The Christmas issue

Our December issue is out now, featuring Paul Carmichael's recipes for a Caribbean Christmas, silly season cocktails and more.

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Chilled recipes for summer

When the mercury is rising, step away from the oven. These recipes are either raw, chilled or frozen and will cool you down in a snap.

Mango recipes

Nothing says summer like mangoes. Go beyond the criss-cross cuts - bake a mango-filled meringue loaf with lime mascarpone, start off the day with a sweet coconut quinoa pudding with sticky mango, or toss it through a spicy warm weather Thai salad.

Shark Bay Wild Scampi Caviar

Bright blue scampi roe is popping up on menus across Australia. Here's why it's so special.

Summer feta recipes

Whether in a fresh salad or seasonal seafood dish, feta's creamy tang can be used to add interest to a variety of summer dishes.

What the GT team is cooking on Christmas Day

We don't do things by halves in the Gourmet office. These are the recipes we'll be cooking on the big day.

Dark chocolate delice, salted-caramel ganache and chocolate sorbet

"The delice from Source Dining is a winner. May I have the recipe?" Rebecca Ward, Fitzroy, Vic REQUEST A RECIPE To request a recipe, email or send us a message via Facebook. Please include the restaurant's name and address, as well as your name and address. Please note that because of the volume of requests we receive, we can only publish a selection in the magazine.

Paul Carmichael's great cake

"Great cake, also known in Barbados as black cake or rum cake, is a variation of British Christmas cake that's smashed with rum and falernum syrup," says Momofuku Seiobo chef Paul Carmichael. "This festive cake varies from household to household but they all have two things in common: tons of dried fruit and rum. It's a cake that should be started at least a month out so the fruit can marinate in the booze. Start this recipe up to five weeks ahead to macerate the fruit and baste the cake."

Sydney's best dishes 2016

For our 50th anniversary issue in 2016, we scoured Australia asking two questions: What dishes are making waves right now? What flavours will take us into the next half-century? Sydney provided 16 answers.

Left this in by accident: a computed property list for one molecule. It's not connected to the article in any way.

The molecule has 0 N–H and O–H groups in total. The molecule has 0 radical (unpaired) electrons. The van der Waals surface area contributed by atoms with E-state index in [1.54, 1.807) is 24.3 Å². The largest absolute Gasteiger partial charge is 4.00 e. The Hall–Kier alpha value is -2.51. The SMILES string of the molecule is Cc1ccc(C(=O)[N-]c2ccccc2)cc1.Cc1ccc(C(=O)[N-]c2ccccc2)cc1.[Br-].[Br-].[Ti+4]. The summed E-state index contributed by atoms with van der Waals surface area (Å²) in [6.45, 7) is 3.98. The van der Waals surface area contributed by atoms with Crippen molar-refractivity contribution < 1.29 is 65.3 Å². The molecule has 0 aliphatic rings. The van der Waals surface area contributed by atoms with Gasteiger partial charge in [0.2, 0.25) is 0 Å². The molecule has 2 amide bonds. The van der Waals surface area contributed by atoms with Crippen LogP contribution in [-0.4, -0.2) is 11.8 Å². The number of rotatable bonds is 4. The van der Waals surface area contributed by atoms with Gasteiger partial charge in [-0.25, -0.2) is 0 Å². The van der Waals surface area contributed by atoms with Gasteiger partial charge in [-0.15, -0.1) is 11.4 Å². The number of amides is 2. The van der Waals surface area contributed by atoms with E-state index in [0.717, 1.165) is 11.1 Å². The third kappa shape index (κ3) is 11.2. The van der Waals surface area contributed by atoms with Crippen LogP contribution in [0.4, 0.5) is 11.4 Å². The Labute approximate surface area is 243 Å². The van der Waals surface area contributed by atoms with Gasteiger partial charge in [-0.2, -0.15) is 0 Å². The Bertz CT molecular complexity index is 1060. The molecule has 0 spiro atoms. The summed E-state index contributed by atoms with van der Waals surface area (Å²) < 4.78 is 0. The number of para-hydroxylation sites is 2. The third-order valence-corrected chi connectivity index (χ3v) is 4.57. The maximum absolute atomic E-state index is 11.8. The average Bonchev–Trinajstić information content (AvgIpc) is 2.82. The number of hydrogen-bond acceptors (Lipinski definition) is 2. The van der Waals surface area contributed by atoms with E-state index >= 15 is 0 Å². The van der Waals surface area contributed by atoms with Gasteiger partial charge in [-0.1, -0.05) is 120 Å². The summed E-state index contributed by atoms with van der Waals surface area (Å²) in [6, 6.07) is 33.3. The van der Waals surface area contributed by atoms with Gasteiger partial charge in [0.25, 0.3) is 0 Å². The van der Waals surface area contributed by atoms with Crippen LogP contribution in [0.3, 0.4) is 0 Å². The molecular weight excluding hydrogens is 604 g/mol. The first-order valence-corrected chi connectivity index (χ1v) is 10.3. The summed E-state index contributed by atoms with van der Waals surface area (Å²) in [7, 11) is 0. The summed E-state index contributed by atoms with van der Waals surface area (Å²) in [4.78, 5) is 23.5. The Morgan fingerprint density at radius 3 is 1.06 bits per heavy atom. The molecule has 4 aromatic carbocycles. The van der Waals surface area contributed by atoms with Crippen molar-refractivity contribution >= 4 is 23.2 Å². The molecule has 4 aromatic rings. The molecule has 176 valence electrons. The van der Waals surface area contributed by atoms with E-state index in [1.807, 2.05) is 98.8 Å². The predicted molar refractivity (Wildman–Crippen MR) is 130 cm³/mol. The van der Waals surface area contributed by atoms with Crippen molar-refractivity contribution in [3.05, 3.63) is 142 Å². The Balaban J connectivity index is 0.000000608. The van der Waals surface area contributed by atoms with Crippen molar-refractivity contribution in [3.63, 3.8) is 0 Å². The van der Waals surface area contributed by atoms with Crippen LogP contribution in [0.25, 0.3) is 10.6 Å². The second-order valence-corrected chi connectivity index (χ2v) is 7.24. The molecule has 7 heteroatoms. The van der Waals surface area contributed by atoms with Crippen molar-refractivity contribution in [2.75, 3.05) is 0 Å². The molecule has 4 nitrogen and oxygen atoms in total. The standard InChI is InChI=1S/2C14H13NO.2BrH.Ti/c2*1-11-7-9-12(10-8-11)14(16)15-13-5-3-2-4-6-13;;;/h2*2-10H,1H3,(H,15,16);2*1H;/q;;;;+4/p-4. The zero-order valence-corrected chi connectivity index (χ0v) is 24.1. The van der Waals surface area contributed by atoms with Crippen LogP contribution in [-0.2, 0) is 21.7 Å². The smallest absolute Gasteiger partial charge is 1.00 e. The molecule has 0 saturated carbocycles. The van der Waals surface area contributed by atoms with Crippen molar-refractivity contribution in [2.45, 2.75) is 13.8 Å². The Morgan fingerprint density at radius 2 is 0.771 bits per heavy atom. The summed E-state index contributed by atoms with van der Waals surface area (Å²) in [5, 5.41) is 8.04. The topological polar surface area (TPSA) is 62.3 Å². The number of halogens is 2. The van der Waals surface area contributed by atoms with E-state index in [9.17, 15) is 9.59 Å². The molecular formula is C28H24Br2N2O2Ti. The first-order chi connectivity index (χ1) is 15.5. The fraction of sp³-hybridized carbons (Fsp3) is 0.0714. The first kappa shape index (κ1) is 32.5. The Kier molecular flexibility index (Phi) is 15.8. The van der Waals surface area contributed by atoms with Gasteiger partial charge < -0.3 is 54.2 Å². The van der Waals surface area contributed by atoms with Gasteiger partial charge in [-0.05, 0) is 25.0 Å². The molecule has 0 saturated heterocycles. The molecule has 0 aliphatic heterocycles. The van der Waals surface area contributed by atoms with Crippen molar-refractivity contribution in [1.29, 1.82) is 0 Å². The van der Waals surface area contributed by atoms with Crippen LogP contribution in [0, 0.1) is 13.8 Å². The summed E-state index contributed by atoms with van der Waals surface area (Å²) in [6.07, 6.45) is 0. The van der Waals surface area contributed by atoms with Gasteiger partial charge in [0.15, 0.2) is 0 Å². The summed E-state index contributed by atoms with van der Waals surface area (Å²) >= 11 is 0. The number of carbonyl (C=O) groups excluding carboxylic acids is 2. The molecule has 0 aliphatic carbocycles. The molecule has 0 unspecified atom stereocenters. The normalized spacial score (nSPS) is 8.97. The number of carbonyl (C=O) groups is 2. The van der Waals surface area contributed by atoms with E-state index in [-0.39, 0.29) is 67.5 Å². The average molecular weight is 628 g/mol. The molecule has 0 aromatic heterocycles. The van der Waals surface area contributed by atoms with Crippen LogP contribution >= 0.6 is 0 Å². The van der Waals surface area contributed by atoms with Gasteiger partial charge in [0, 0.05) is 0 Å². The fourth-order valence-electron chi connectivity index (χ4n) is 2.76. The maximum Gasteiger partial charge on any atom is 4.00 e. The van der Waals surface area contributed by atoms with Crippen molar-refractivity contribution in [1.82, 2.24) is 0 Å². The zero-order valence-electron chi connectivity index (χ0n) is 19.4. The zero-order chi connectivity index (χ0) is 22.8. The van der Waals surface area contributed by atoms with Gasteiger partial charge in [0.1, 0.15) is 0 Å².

Sommelier of the Year 2009: James Erskine, Auge, Adelaide

In a wine-savvy town, Adelaide sommelier James Erskine stands tall for his dedicated yet humble approach to guiding restaurant diners’ wine choices. The 29-year-old sommelier at Auge restaurant has combined a winning mix of easy charm with infectious enthusiasm to recommend superb wines that suit Auge’s modern take on Italian food, based on knowledge gleaned from direct activity in winemaking, hospitality and international travel since his late teens.

Having previously worked in Berlin, Austria and South Africa, and as sommelier at Penfolds’ Magill Estate Restaurant and as guest sommelier at the Park Hyatt Tokyo, Erskine says he’s pleased that he has remained in Adelaide to further his profession. “I could have gone to Melbourne, but I would have been an understudy. In Adelaide, I’ve had the opportunity to take a leading role – and there were a few ideas that I wanted to push. I wanted to see less black, inky wines and more diversity,” he adds, pointing to Auge’s list built around Italian imports and Australian wines made from Italian varietals. “We need to promote a greater sense of identity in restaurants. I’ve pushed the Italian focus of our food through to the wines, and to get more top quality wines poured by the glass. It has been successful because customers have come to trust our judgement.”

Erskine’s deep wine knowledge has been built through diverse means, from working three vintages in three countries to serious academic pursuits. He spent a total of five years studying agricultural science at the University of Adelaide, which included a year at UC Davis, in California, to explore soil chemistry. After commencing work at Auge, James simultaneously completed an honours thesis in soil chemistry. “I wasn’t going to travel the path of an academic, but the studies were designed to get me thinking and learning.”

His ultimate goal is to improve links between wineries and restaurants, which has led to a unique joint venture between Auge and three South Australian wineries. James is currently making three wines for the restaurant under the Vino By Auge label, having sourced montepulciano from Damien Tscharke’s 10-year-old Barossa vines, pinot grigio from The Lane’s Hahndorf vineyards and sangiovese from Domaine Lucy Margaux in the Adelaide Hills.

He is also forming a collaborative group to encourage Adelaide sommeliers to network with wine retailers and wholesale representatives. “I want to see greater dialogue between everyone about wine. Everyone knows quite a bit, there’s a general lack of grooming in that knowledge. It should be developed further; you can never have enough knowledge.”

Auge, 22 Grote St, Adelaide, SA, (08) 8410 9332,


This article appeared in the September 2008 issue of Australian Gourmet Traveller.


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